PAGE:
Monday, October 26, 2009

Orthodox Unorthodoxy

Chuck Klosterman previewed his upcoming book Eating The Dinosaur which immediately hit my Christman list. He is a very clever thinker with the skill to see what many don't or can't. This being a football blog and ESPN being a sports site, it should be no surprise that this particular essay is about football.

And while I will mainly let his words speak for themselves I have to say that I am a bit stunned how 'right' he is. Football is not only a sport of innovation, it is the Only sport where innovation is so crucial to success. Sure, there are occasional ripples in other sports, but they are typically ripples within a theme. Doug Moe's motion offense merely took what others were already doing to an extreme. Loyola Marymount's (Hank Gaithers/Bo Kimble) 5 second offense took that extreme to another extreme as a way of leveling the court against tougher opponents. Rick Pitino ran a full-time press while coaching the Knicks, and while it was another ripple it was merely a ripple during a time of increasing attention to defense. If some is good, more is better.

In sports like baseball and hockey, it is even more difficult to find innovation. Both sports go through cycles, but rarely true innovation. Tony LaRussa's bullpen management was the last great strategic change in baseball. Billy Beane's moneyball techniques the last significant change (really in any sport) on player development and selection, and in fact became pervasive across the sporting landscape as the statistical revolution broke down (and continues to break down) how teams value skillsets among their personnel.

But football. Football is the only sport where innovation is purely a survival measure. On the gridiron you never see a player standing still - unlike every other sport - once the ball is in motion. Complacency is death in a sport where the average career lasts only a few years. Teams are in a constant state of rebuild, typically turning over 20% - 30% of their rosters annually.

In this wonderful sport with 22 moving parts, each integral to the outcome of every play, the fight for small edges is great. The masters who are able to find and exploit those edges are usually revered over the players who have to execute the schemes.

From Klosterman's article:

Right now, the most interesting coach in America is Mike Leach of Texas Tech, a former lawyer who's obsessed with pirates and UFOs and grizzly bears. He never played football at the college level and barely played in high school. But his offensive attack at Texas Tech is annually the best in the country, and it seems to be the best no matter who his players happen to be. The Red Raiders play football the way eleven-year-old boys play Xbox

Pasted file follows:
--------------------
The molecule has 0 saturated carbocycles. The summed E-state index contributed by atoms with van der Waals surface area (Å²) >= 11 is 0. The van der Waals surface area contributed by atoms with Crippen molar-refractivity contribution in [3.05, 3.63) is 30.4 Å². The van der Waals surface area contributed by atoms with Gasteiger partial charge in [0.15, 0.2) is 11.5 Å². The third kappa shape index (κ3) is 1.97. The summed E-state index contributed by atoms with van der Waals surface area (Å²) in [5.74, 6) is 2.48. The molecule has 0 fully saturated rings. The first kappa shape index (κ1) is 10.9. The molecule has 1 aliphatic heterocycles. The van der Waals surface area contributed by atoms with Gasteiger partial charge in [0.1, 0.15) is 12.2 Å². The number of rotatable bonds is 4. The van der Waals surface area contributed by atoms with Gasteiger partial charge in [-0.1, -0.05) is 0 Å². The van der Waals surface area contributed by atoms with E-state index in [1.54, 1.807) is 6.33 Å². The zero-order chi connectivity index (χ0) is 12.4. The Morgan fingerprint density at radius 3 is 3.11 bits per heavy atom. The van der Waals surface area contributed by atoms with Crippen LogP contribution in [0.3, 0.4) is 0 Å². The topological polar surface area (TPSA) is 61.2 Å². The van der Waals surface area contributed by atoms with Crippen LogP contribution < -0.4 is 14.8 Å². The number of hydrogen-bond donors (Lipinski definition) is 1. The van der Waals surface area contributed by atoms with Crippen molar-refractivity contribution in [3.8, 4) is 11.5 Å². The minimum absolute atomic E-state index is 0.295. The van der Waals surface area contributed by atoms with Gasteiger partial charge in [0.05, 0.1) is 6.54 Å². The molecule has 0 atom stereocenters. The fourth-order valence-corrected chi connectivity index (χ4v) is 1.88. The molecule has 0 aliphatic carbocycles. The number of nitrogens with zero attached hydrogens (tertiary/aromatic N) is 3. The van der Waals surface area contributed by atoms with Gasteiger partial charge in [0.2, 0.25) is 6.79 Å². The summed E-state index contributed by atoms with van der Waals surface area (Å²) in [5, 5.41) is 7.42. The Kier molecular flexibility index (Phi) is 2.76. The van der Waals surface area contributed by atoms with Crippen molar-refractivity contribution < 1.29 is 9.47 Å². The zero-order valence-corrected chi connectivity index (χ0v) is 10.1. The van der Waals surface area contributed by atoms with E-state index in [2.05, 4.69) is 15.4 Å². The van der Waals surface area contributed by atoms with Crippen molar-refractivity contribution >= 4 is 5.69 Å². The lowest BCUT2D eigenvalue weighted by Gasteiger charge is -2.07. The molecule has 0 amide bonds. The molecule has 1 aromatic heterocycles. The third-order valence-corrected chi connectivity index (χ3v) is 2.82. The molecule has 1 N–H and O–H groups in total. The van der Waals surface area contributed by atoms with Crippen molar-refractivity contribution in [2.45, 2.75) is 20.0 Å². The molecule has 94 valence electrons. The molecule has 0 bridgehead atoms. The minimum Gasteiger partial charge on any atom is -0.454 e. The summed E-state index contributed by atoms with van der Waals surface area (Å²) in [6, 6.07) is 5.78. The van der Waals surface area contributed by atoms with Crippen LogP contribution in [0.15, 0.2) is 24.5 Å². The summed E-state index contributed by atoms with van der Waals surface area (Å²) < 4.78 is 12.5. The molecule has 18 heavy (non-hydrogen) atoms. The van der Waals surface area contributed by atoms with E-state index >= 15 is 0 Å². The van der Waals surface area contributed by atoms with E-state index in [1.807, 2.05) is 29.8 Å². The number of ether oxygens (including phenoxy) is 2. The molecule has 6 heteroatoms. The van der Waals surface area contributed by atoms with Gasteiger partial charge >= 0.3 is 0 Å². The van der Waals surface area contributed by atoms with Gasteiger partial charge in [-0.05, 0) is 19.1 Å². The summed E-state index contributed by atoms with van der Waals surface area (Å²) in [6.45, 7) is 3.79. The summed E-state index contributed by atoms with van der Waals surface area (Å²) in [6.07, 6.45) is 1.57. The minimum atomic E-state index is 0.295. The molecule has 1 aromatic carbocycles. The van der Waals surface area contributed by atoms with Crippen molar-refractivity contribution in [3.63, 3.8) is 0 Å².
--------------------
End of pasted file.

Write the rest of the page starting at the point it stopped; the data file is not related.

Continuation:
"There's two ways to make it more complex for the defense," Leach told journalist Michael Lewis, writing for The New York Times Magazine. "One is to have a whole bunch of different plays, but that's no good because then the offense experiences as much complexity as the defense. Another is a small number of plays run out of lots of different formations. That way, you don't have to teach a guy a new thing to do. You just have to teach him new places to stand."

It's easy to overlook the significance of this kind of quote, mostly because it seems obvious and casual and reductionist. But it's none of those things. It's an almost perfect description of how thinking slightly differently can have an exponential consequence, particularly when applied to an activity that's assumed to be inflexible.


Sam Wyche, the principal innovator of the no-huddle offense: Wyche was known for having curious ideas about everything, but his theory of a chaotic attack (that ignored the pre-snap huddle in order to generate matchup problems and tire defenses) is now common. In 1989, Wyche's Cincinnati Bengals played the Buffalo Bills in a play-off game. Members of the Bills defense constantly feigned injury in order to stop the Bengals from rushing to the line of scrimmage. Prior to the game, Bills coach Marv Levy had openly questioned the moral credibility of Wyche's approach. The following season, Levy stole the Bengals' no-huddle offense and went on to play in four straight Super Bowls.


These are just a few choice cuts. Klosterman's entire article - and hopefully oncoming book - is well worth the read.

1 comment:

  1. Great article, thanks for linking. I'm sure I want to reply to some of it; that might turn into its own post.


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